Tartarus is also noticeably creepier, at least if the Thebel Block is any indication. Moving around it feels almost like you’re back in a Palace in Persona 5 Royal. The difference is that you can’t hide in the shadows, though this isn’t a skill issue if you’re hardwired with the fundamental gamer habit of checking your corners. There are also a lot of breakable objects this time around, which can yield important items.
Another small but welcome detail is the dialogue from your team as you explore. While seemingly trivial, the chatter adds more personality to already familiar characters much like how the P5 cast would talk in Mementos.
■ Our Verdict
Persona 3 Reload is much more than a nostalgia trip. The remake adds so much more to the original games with its expanded content, new cutscenes and some improvements taken from Persona 5. Music tracks have also been remade, and thankfully, they somewhat retain the feel of the original. If the lyrics can still be misheard, then you know the tracks are truly made in the classic Persona style we know and love.
Combat has also been streamlined, with a similar “Baton Pass” ability from Persona 5 made useable for the Persona 3 party. Unlike the former, you can execute it outright without having to upgrade the team member’s social links. There are also other improvements like how Shuffle Time became a reward selector now, and not a randomized draw unlike before.
As with every Persona game, you have to catch ’em all to fill your Persona Compendium. You’ll want to spend as much time as possible collecting Personas to fuse with the best skills possible and watch as they unleash their skills in full HD. Though tedious as usual, the prospect of seeing attacks like Megidolaon rendered in updated graphics would really be worth waiting for.
Possibly the biggest QoL improvement here though, is the ability to rewind parts of the game for do-overs. This could really come in handy if you want to redo your activities or classes throughout the day to get the correct dialogue options and max your stat gains.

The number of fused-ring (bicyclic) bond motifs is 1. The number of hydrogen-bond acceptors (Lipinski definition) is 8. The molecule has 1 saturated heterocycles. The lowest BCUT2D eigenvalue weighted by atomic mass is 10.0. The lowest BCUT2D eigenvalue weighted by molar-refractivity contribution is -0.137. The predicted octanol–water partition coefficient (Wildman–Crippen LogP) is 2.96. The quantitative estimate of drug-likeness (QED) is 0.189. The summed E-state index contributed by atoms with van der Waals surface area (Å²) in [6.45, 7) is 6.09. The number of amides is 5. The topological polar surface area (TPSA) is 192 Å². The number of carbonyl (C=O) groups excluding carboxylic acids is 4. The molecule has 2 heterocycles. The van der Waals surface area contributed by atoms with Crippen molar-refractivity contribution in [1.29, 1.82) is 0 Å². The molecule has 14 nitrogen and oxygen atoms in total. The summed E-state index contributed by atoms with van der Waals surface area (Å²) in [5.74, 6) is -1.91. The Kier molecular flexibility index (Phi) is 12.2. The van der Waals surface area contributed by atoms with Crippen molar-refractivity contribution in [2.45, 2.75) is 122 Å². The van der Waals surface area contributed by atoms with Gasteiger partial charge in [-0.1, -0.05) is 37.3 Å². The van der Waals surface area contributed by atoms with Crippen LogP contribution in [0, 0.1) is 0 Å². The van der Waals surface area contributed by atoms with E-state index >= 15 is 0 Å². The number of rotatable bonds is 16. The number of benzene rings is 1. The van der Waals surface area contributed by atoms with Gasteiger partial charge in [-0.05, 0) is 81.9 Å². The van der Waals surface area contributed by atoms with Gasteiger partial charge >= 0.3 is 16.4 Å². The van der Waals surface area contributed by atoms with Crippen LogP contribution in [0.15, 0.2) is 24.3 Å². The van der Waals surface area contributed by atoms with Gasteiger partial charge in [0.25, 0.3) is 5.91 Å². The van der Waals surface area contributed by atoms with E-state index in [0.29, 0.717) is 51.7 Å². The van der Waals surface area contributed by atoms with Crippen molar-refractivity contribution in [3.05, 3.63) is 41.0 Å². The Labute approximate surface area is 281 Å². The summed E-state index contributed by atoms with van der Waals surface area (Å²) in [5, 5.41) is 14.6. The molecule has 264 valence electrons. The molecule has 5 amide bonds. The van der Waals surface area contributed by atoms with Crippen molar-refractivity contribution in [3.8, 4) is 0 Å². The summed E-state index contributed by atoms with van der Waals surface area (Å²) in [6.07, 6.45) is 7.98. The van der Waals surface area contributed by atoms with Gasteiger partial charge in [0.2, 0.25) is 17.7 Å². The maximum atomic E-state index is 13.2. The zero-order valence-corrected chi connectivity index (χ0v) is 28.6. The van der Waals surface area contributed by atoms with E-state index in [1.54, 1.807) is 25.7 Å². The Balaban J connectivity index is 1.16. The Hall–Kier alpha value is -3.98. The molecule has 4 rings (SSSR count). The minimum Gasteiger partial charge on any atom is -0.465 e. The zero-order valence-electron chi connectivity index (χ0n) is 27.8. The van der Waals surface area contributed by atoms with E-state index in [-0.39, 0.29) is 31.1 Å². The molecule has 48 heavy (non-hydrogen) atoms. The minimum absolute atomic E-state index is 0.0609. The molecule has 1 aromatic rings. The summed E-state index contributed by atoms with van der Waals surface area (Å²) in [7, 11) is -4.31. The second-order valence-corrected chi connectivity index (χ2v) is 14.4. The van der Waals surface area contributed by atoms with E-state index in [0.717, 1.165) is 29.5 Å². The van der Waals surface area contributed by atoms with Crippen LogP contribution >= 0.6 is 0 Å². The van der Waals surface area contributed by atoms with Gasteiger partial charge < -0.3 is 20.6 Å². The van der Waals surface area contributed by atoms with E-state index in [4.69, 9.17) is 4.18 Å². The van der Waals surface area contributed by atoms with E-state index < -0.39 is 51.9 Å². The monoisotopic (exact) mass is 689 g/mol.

As mentioned earlier, there were some hiccups with conflicting controls. However, this is probably because I use a wireless mouse and keyboard, and the game might have detected them when they tried to reconnect after being idle.
There were also times when the button guides at the bottom of the screen would disappear at times when moving and return when standing still. While this may allow for a better view of your surroundings, I would’ve preferred the option to have them up at all times or get rid of them entirely.
The Final Reco for Persona 3 Reload
Get the game. Whether you’re an old veteran of the P3 titles like me, or a new player genuinely curious about how we used to roll in the past, Persona 3 Reload offers a comparatively darker, and arguably sobering take on the franchise. Players will inevitably face tough questions about life and death here as well. It may not be pretty, but in my opinion, it still stays true to the Persona theme of confronting and coming to terms with the ugly side of things. It’s a ride worth taking all the same.